The global number of COVID-19 infections is almost at 750,000 with United States of America having the highest number of infections at 142,637.
Global number of people who have died from the disease is at 33,986 with Italy accounting for more than 1/3 of the number with 10,779 deaths. Spain follows with the second highest number of deaths at 6,803.
China, where the virus started, has 81,740 followed by Spain which is catching up very fast with 80,110 infections.
South Africa is leading in the number of infections in Africa with 1,280 cases, followed by Egypt with 609 cases. Algeria comes in third with 511 cases followed closely by Morocco with 479 cases.
In the East African Community, Rwanda, which is currently on lockdown, has the highest number infections with 70 cases followed by Kenya with 42 cases. Uganda, which reported its first case on 20th March, comes in third with 33 cases followed by Tanzania who have maintained a relatively low number of infections at 14.
Burundi and South Sudan are yet to report any case of the virus.
In Kenya, Nairobi has the highest number of infections at 31 followed by Kilifi with 6 cases. Mombasa has 4 confirmed cases, with Kwale and Kajiado having one case each.
The country has reported one recovery and one death bringing the total number of active cases to 40.
2,050 people who recently came back into the country are in mandatory quarantine in 14 designated places (hotels and government facilities) awaiting tests. The government is monitoring 1,426 others who came in close contact with the positive cases.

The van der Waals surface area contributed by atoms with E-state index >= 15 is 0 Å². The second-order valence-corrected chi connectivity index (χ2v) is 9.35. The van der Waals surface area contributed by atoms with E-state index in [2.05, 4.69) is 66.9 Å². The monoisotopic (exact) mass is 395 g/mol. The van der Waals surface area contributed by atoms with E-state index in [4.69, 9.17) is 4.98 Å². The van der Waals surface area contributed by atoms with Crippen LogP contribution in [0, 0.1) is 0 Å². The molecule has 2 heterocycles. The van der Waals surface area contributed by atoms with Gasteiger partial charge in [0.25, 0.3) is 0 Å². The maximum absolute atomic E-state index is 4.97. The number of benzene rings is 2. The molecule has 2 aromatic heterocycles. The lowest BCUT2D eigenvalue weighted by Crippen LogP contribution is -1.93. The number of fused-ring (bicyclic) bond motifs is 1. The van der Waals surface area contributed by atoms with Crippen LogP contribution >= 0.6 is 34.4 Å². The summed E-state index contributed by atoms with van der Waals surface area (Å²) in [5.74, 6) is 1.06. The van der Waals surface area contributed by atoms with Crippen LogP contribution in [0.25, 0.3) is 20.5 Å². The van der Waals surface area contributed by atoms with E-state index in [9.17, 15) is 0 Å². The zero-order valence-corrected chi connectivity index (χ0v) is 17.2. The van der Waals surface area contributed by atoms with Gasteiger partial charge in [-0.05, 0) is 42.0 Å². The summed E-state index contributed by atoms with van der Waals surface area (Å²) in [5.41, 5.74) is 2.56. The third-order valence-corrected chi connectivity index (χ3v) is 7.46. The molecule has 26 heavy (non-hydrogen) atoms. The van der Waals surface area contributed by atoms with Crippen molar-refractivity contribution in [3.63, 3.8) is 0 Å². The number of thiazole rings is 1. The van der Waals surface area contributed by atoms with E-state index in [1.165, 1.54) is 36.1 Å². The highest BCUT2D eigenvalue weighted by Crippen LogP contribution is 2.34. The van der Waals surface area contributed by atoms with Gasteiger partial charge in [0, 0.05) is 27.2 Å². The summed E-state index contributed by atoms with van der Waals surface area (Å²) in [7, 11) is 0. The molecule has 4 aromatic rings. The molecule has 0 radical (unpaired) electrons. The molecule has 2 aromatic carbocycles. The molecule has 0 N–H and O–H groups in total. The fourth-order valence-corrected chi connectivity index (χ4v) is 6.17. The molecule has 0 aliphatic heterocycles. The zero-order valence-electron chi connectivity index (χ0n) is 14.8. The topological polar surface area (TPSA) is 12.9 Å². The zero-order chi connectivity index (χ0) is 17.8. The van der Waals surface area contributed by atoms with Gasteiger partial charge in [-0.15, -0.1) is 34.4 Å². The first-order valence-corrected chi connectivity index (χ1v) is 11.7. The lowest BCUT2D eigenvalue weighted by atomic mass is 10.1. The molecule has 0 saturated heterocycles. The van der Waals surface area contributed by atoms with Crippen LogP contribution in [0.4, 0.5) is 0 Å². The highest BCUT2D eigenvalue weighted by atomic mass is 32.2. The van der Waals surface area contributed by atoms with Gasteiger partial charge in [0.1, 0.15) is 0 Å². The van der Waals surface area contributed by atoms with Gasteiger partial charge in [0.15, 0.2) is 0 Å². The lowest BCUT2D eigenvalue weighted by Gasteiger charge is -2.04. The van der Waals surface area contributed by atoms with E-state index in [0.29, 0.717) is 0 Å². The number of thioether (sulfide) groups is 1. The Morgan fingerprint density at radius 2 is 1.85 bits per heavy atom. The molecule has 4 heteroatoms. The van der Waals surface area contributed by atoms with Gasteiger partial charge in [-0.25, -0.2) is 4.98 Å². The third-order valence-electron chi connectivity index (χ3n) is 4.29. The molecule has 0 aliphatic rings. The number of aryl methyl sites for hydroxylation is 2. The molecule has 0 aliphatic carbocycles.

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The government says it has identified boarding schools that can be used as quarantine facilities if ever need be.
The government on Friday imposed a daily 7pm to 5am curfew to limit number of movement during the night to help in curbing the spread of the virus.
“I want to urge employers to kindly relieve their employees in time to be able to meet the curfew time of 7pm. If they do not want to allow their employees to leave on time, then they should prepare accommodation for them,” said Health Cabinet Secretary, Mutahi Kagwe.
Apart from World Bank donating 250 ventilators to Kenya, the government is also purchasing ventilators and also looking into other ways of sourcing for some of the materials needed to fight this disease locally.
“For example, when it comes to personal protective gear, we are now at a place where we believe that starting next week, we can actually be able to start manufacturing those materials ourselves,” said CS Kagwe.
“So we are working on ensuring that we have ICU beds. We have got capacity for at least 1,000 bed that we are putting in addition to whatever else in the past, in terms of ICU capacity,” he added.
The government is also looking to hire more employees for medical institutions.